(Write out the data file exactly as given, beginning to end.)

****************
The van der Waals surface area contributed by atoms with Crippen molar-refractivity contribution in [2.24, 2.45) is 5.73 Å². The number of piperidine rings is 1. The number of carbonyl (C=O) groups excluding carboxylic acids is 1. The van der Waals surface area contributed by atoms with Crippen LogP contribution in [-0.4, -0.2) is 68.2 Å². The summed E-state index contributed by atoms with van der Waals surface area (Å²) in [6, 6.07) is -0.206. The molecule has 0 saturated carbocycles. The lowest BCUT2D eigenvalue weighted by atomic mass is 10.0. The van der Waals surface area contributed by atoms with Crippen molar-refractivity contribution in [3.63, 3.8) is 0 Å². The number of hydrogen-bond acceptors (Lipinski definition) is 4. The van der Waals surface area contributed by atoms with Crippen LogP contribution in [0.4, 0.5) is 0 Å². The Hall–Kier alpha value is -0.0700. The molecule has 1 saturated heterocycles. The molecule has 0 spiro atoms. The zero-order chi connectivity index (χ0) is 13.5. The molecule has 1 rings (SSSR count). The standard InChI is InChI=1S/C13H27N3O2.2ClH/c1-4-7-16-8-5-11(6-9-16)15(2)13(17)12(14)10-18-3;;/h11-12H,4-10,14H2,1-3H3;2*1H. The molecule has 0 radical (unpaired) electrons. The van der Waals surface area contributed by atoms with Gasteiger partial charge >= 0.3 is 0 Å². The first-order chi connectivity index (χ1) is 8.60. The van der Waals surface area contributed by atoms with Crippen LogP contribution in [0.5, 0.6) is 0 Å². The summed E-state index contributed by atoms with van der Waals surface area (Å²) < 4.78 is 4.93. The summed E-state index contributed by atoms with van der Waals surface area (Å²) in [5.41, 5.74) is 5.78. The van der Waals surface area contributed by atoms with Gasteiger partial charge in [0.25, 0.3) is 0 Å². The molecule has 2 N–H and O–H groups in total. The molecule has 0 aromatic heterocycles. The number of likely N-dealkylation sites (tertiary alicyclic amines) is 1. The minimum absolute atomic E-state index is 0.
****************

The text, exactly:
The van der Waals surface area contributed by atoms with Crippen molar-refractivity contribution in [2.24, 2.45) is 5.73 Å². The number of piperidine rings is 1. The number of carbonyl (C=O) groups excluding carboxylic acids is 1. The van der Waals surface area contributed by atoms with Crippen LogP contribution in [-0.4, -0.2) is 68.2 Å². The summed E-state index contributed by atoms with van der Waals surface area (Å²) in [6, 6.07) is -0.206. The molecule has 0 saturated carbocycles. The lowest BCUT2D eigenvalue weighted by atomic mass is 10.0. The van der Waals surface area contributed by atoms with Crippen molar-refractivity contribution in [3.63, 3.8) is 0 Å². The number of hydrogen-bond acceptors (Lipinski definition) is 4. The van der Waals surface area contributed by atoms with Crippen LogP contribution in [0.4, 0.5) is 0 Å². The Hall–Kier alpha value is -0.0700. The molecule has 1 saturated heterocycles. The molecule has 0 spiro atoms. The zero-order chi connectivity index (χ0) is 13.5. The molecule has 1 rings (SSSR count). The standard InChI is InChI=1S/C13H27N3O2.2ClH/c1-4-7-16-8-5-11(6-9-16)15(2)13(17)12(14)10-18-3;;/h11-12H,4-10,14H2,1-3H3;2*1H. The molecule has 0 radical (unpaired) electrons. The van der Waals surface area contributed by atoms with Gasteiger partial charge >= 0.3 is 0 Å². The first-order chi connectivity index (χ1) is 8.60. The van der Waals surface area contributed by atoms with Crippen LogP contribution in [0.5, 0.6) is 0 Å². The summed E-state index contributed by atoms with van der Waals surface area (Å²) < 4.78 is 4.93. The summed E-state index contributed by atoms with van der Waals surface area (Å²) in [5.41, 5.74) is 5.78. The van der Waals surface area contributed by atoms with Gasteiger partial charge in [0.25, 0.3) is 0 Å². The molecule has 2 N–H and O–H groups in total. The molecule has 0 aromatic heterocycles. The number of likely N-dealkylation sites (tertiary alicyclic amines) is 1. The minimum absolute atomic E-state index is 0.